Albie fishing, as anyone who has targeted the little torpedoes from hell for any number of seasons knows, will eventually give way to “albie casting.” This is how I felt last week in the flat calm, boat traffic-riddled Upper Buzzards Bay, as the albies casually crashed around us and completely ignored every offering we threw at them. Chase and cast, chase and cast…
Albies made a strong August showing for the second year in a row around the Islands, Southside, and Buzzards Bay. In fact, this year seems to be a mirror image of last year’s funny fish showing so far, save for the missing bonito, who, for whatever reason decided to take up residence in Cape Cod Bay. But that’s a different story. Albies are here and it’s really all I can think about.
So much of a successful albie outing relies on observation. Think before you cast or go motoring into a school. I understand this can be difficult when they start frenzying, but take a few seconds to notice patterns:
- What are they feeding on? Are they slurping, porpoising, or slashing?
- Which direction is the school moving when they surface? This will tell you where you should be slowly moving the boat and where you need to cast to lead them.
- Are they popping up in a set pattern? This one is difficult, especially considering the amount of bait around. Typically, albies will move in a large circular pattern, popping up every few minutes along different bait balls before returning to where they started. This hasn’t exactly been the case this year, so some minimalist running and gunning has been warranted to keep up with the school of fish.
We haven’t seen the ultra-finicky fish we saw last year yet, but the bait is certainly tiny. No one lure has really risen above the rest, the trick is to wait on the bite and catch them during the magic feedbag hour. We’ve gotten most of our eats on white Albie Snax, Pink Hogy Heavy Jigs, and Glow 5/8 Epoxys. Long (8’+) 12lb leaders will certainly help your odds. Grease calm conditions will make the bite close to impossible. As soon as that wind starts howling and the chop kicks up, it’s albie time. Get on it.
Boats have been well-behaved, even when the albies start churning the water like a 10,000 gallon washing machine. When casting to slashing albies, it’s important to cast in front of them. Casting directly over them does two things that we don’t want it to do: allows them to see your braid, and puts the lure behind them. This is the ticket to not getting bit. Cast way ahead of them and let them jet out and crush your lure.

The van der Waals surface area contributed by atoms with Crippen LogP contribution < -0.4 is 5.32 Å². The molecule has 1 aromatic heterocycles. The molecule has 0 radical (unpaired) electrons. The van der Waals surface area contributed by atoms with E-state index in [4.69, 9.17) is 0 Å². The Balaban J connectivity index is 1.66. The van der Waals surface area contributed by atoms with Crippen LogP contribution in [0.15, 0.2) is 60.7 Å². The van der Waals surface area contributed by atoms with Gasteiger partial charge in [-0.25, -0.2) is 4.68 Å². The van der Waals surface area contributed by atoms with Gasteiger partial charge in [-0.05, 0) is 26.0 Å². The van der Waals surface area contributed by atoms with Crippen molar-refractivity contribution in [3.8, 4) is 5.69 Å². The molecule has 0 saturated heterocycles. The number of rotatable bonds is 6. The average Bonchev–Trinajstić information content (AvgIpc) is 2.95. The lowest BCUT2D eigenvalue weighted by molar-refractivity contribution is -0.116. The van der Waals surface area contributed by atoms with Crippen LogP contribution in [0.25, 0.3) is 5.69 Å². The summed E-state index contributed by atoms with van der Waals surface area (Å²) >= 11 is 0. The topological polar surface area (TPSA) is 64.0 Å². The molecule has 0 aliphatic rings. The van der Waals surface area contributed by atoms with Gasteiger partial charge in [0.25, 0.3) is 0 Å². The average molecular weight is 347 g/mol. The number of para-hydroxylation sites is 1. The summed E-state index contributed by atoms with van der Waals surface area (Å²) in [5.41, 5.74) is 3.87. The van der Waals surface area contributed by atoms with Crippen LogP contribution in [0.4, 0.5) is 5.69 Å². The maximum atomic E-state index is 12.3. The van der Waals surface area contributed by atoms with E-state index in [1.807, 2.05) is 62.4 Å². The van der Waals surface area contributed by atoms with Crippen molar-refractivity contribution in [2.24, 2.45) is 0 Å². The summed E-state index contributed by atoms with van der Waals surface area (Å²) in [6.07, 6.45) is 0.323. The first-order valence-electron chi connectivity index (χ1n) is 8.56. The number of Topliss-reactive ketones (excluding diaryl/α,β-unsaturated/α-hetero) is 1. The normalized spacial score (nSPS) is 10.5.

The fish were pretty well set up in Buzzards Bay to start, but have since spread out. Hot spots now include Craigville, Woods Hole, West Falmouth, and Megansett. Spanish macks have been mixed in as well, which make a pretty tasty bycatch. Hopefully the bonito move back through the Canal an we get a run of them like we did last year.
Moving to other subjects
In other non-funny fish news, the FALL RUN in capital letters is very much on. Regardless of time or time of day, you’ll find striper blitzing on micro bait in most places you look. Plymouth has been loaded with topwater action around Browns Bank and through all the inshore flats and channels. Primary bait has been baby silversides and juvenile sea herring, so they can get finicky at times. Albies standbyes like JoeBaggs Resing Jigs, Hogy Heavy Minnows, and Hard Snax have gotten the bites when they get picky. Otherwise, you should be throwing, yeah you guess it, Jumpin’ Minnows and white Albie Snax weightless.
Remember, the Fall Run is fickle. Fish were stacked across the Bay for a week and today they just seemed to disappear. But enduring these volatile swings will be the ticket to finding large bass mixed in with the schoolies. Rumor has it there were multiple slot and overslot stripers caught in the mess of schoolies around Browns Bank in the past few days. Stay vigilant and you’ll find some of the best blitzes of the year around the inshore haunts.
Hey, you know what goes well with albies? A brand new 7S hat! Check ’em out in the shop.